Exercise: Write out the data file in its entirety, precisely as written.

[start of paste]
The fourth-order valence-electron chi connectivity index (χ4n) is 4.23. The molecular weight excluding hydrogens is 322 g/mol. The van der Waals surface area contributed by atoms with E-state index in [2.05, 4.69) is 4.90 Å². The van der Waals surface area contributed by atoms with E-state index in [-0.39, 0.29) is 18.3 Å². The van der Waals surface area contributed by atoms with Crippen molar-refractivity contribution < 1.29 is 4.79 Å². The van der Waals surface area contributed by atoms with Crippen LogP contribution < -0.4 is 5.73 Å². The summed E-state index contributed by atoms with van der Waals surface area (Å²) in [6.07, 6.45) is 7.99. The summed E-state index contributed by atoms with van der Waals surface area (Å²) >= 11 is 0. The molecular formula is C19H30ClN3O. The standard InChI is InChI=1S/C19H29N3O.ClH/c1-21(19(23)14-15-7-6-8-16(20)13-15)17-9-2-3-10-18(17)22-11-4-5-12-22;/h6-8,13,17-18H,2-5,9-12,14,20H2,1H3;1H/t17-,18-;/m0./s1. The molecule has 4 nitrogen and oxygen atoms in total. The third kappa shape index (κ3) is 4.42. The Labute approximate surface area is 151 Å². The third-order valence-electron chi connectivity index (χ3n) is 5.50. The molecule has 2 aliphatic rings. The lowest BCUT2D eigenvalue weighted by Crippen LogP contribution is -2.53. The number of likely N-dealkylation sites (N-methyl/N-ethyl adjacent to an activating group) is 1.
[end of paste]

The fourth-order valence-electron chi connectivity index (χ4n) is 4.23. The molecular weight excluding hydrogens is 322 g/mol. The van der Waals surface area contributed by atoms with E-state index in [2.05, 4.69) is 4.90 Å². The van der Waals surface area contributed by atoms with E-state index in [-0.39, 0.29) is 18.3 Å². The van der Waals surface area contributed by atoms with Crippen molar-refractivity contribution < 1.29 is 4.79 Å². The van der Waals surface area contributed by atoms with Crippen LogP contribution < -0.4 is 5.73 Å². The summed E-state index contributed by atoms with van der Waals surface area (Å²) in [6.07, 6.45) is 7.99. The summed E-state index contributed by atoms with van der Waals surface area (Å²) >= 11 is 0. The molecular formula is C19H30ClN3O. The standard InChI is InChI=1S/C19H29N3O.ClH/c1-21(19(23)14-15-7-6-8-16(20)13-15)17-9-2-3-10-18(17)22-11-4-5-12-22;/h6-8,13,17-18H,2-5,9-12,14,20H2,1H3;1H/t17-,18-;/m0./s1. The molecule has 4 nitrogen and oxygen atoms in total. The third kappa shape index (κ3) is 4.42. The Labute approximate surface area is 151 Å². The third-order valence-electron chi connectivity index (χ3n) is 5.50. The molecule has 2 aliphatic rings. The lowest BCUT2D eigenvalue weighted by Crippen LogP contribution is -2.53. The number of likely N-dealkylation sites (N-methyl/N-ethyl adjacent to an activating group) is 1.